The Guardian Project January 17, 2011Posted by CapitalSpirit in Uncategorized.
I’ve been deliberately holding my thoughts on this until they rolled out Washington’s character, so that I could write just one post and have done with the matter.
For those who haven’t heard, comic book icon Stan Lee has created 30 superheroes themed around the 30 NHL teams. The general reaction seems to be summed up by Ryan Lambert over at Puck Daddy, who rolled his eyes at the whole idea:
Now, I know, I know, this isn’t aimed at me. It’s aimed at children, who are idiots, and adults who like comic books, who are worse.
First off, don’t call children idiots: that’s just out of line. No, the average six-year old probably can’t recite the NHL Rule Book chapter and verse, but it’s not because they’re not smart: they just haven’t had time to learn it all yet.
And why not try to appeal to children in the general population? Isn’t that a good way to make lifetime hockey fans, to get ’em started when they’re young? Sports parents get their kids started rooting for their team when they’re young already. And wasn’t it Kids’ Club Day today at the Caps-Sens tilt? So why shouldn’t the NHL try to appeal to a wider base of younger viewers, who may not necessarily have hockey fans for parents? If hockey is a great game–which it undeniably is–and if it should be appreciated by more people than it is–which it definitely should–and if the best fans get started when they’re young–which you can admittedly argue either way–then what, exactly, is wrong with appealing to younger viewers with a comic series? If the NHL wants to get creative making new fans, more power to ’em: more passionate hockey fans is definitely a good thing.
Now, regarding adults who like comic books, I’m probably going to strike a nerve with this, but here goes. I think comics and sports have more in common than Mr. Lambert would like to believe. Both are, essentially, narrative escapism. They scratch the same itch, so to speak, just in different ways.
Good comic book characters get drawn and re-drawn; the good ones get animated; and the best get live-actioned. There are stories, and there are more stories; but the characters themselves never go away. And even though some characters seem to hang around forever, new characters can sometimes come along to provide new stories of their own.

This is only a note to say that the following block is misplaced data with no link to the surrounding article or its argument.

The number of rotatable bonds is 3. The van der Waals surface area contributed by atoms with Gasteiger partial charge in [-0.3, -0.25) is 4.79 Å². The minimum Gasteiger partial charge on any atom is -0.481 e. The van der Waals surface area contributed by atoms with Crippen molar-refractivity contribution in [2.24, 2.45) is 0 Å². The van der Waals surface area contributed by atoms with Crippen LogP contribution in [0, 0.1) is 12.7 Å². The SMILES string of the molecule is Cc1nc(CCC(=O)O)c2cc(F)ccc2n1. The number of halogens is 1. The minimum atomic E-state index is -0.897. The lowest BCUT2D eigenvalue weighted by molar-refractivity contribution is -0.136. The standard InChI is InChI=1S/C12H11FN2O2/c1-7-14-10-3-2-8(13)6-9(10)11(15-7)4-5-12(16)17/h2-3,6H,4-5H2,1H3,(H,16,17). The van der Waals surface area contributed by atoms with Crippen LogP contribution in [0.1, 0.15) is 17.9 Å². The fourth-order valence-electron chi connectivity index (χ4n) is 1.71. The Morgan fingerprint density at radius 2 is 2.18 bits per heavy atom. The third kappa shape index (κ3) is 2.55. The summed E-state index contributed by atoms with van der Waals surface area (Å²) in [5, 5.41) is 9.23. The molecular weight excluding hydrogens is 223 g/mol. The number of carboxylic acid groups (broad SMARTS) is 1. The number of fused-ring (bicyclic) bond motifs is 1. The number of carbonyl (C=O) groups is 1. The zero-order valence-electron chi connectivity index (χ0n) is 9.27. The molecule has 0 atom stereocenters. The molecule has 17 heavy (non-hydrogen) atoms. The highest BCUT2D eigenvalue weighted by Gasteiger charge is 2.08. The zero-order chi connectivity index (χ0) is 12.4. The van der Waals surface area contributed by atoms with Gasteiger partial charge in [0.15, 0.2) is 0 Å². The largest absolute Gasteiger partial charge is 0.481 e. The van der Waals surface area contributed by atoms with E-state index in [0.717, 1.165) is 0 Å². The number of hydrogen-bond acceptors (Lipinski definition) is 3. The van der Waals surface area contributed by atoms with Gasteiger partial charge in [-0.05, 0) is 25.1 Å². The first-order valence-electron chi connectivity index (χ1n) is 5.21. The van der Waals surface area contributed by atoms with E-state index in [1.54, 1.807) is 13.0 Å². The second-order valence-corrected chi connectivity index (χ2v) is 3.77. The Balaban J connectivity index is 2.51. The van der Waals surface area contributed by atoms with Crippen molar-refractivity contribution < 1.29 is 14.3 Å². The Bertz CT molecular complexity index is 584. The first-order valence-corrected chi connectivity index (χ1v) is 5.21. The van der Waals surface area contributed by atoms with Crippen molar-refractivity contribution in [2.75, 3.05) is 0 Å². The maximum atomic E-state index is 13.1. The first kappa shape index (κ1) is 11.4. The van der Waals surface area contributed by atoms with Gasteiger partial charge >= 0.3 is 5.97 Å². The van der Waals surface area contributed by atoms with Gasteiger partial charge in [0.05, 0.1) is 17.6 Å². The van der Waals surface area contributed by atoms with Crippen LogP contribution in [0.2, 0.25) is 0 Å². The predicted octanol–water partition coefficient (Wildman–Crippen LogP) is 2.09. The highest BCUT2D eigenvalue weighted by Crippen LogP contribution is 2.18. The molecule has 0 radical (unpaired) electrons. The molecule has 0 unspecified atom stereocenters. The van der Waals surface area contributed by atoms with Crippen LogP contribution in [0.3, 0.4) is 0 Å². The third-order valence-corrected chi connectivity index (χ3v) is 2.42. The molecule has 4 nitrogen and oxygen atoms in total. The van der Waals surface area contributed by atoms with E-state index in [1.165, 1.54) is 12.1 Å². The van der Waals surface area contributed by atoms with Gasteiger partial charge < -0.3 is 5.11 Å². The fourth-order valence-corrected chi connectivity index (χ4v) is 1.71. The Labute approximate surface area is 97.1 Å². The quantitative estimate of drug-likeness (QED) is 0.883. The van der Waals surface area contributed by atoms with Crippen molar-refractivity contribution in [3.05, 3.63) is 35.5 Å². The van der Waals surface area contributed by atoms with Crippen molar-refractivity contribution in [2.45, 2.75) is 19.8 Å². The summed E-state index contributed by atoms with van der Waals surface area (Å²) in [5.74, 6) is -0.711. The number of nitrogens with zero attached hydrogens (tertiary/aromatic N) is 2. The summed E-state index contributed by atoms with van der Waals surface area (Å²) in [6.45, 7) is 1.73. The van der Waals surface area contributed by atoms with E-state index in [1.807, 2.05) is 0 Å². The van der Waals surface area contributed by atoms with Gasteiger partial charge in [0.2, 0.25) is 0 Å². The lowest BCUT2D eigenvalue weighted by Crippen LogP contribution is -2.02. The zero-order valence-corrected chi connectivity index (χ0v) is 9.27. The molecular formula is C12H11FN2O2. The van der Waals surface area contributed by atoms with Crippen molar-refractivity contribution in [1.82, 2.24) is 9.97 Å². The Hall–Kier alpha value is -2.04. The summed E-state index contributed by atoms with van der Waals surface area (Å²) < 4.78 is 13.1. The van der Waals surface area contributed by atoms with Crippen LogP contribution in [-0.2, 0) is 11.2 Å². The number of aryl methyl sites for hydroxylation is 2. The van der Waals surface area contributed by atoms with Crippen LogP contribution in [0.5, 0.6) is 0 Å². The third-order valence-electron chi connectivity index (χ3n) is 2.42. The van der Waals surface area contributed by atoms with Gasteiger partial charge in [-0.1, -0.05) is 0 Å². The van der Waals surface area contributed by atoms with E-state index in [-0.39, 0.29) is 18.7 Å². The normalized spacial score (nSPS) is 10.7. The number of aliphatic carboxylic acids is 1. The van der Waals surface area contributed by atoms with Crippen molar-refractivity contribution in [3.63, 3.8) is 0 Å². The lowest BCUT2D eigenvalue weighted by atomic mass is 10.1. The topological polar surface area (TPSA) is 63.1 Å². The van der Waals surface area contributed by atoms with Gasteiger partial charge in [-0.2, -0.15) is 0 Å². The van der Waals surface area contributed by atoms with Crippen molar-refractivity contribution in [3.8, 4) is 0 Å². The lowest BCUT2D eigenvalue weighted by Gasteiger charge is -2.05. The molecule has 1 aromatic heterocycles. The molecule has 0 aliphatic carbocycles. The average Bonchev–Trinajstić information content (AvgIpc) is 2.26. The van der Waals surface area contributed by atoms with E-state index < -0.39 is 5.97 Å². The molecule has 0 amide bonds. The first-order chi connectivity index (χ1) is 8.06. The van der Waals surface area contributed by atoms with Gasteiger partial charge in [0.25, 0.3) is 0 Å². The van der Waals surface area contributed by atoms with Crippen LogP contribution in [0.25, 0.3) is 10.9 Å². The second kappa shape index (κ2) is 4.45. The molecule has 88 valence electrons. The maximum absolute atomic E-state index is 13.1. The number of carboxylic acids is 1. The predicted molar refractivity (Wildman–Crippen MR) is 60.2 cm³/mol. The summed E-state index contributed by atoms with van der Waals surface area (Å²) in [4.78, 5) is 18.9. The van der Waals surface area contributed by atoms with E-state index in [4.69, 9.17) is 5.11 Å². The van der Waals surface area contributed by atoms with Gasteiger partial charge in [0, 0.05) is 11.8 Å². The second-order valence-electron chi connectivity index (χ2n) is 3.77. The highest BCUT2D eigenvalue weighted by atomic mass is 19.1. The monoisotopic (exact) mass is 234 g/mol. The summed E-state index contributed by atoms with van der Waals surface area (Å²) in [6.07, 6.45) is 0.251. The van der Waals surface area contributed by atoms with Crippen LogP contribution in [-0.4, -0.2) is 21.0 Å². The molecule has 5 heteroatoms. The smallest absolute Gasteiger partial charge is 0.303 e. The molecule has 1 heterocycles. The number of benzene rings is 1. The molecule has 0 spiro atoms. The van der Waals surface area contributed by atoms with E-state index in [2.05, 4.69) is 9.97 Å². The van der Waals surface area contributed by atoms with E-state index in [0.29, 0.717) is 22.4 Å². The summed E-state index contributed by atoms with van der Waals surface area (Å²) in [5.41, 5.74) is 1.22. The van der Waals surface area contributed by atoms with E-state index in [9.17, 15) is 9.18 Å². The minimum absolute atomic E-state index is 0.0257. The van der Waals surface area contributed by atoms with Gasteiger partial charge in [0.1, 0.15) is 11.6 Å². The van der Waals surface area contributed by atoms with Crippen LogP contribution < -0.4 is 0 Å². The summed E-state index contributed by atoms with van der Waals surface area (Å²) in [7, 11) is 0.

In hockey, teams play season after season; the good ones make the playoffs; and the best win the Stanley Cup. There are seasons, and there are more seasons; but the teams themselves never go away. And even though some teams have been around for a very long time, new teams have joined the NHL over the years, and less successful teams have found new homes, all of them providing so many more stories to fascinate hockey fans over the years.
I’m not denying that the one is a narrative fiction, and the other, a narrative reality. But both are ongoing narratives in their own right. And humans are essentially hard-wired to respond to narratives, in whatever form they take.
For instance, consider Tchaikovsky’s “1812 Overture.” The music is powerful enough on its own, to be sure. But when you understand the history of the piece–that is, the narrative behind it–it becomes that much more effective.
And again, it is one thing to see the director’s cut of “Brazil” and take caution from its warning against authoritarianism. But it becomes a much more important film when you know the story of how the director and studio clashed over their competing visions of the film. That back story, that (again) narrative, enhances what’s already a very impressive piece of film-making.
Or, closer to home, it is one thing to watch, on DVD, the Capitals’ game against the Florida Panthers of April 5, 2008. But when you know the story behind that one moment–how the Capitals came storming back from last place to win the division on the very last game of the season–then that game takes on a whole new meaning. (As does the song “Don’t Stop Believin’,” which I was referencing that February.)
People need narratives, need stories. Some find them on TV; some find them on the silver screen; some find them in the written word. And some find them at the rink, while some find them in six-panel grids. Perhaps, by making the NHL available to fans of visual narratives–i.e., comics–the league might be able to get fans of comic narratives to pay attention to the many fascinating narratives of this great game.
As an aside, one argument I’d submit against the whole 30-characters-is-too-many business is this: there are 40 players to keep track of in any given NHL game, and that’s just the active rosters. Keeping track of those isn’t terribly taxing if you’re of the mind to know these things. Or again, every NHL team currently has its own AHL affiliate, and learning those is simple enough, if you genuinely care to know it. And most hockey fans have a player or two on other teams that they don’t much care for. And then there’s fantasy hockey. Again, they can be kept straight by those who want to keep them straight.
Now, as to The Capital. Given the team’s logo, I was expecting an eagle-themed character, and Mr. Lee did not disappoint. The CIA/espionage bent that seems to be part of his character is most welcome indeed to a guy who still thinks “Alias” got rooked. I have to wonder in print whether or not being able to speak any language is simply a Washington thing (all the embassies in town), or whether or not somebody on the board at Rosetta Stone might have quietly snuck that part in there. Regardless, the character seems to be a good fit for DC, although I’m not quite sure how he fits the real-life Capitals’ style of hockey.
I like what I see of this character so far, and it will be interesting to see what they make of him in the initial segment they’re set to show during the All Star Game.
GUARDEDLY OPTIMISTIC SO FAR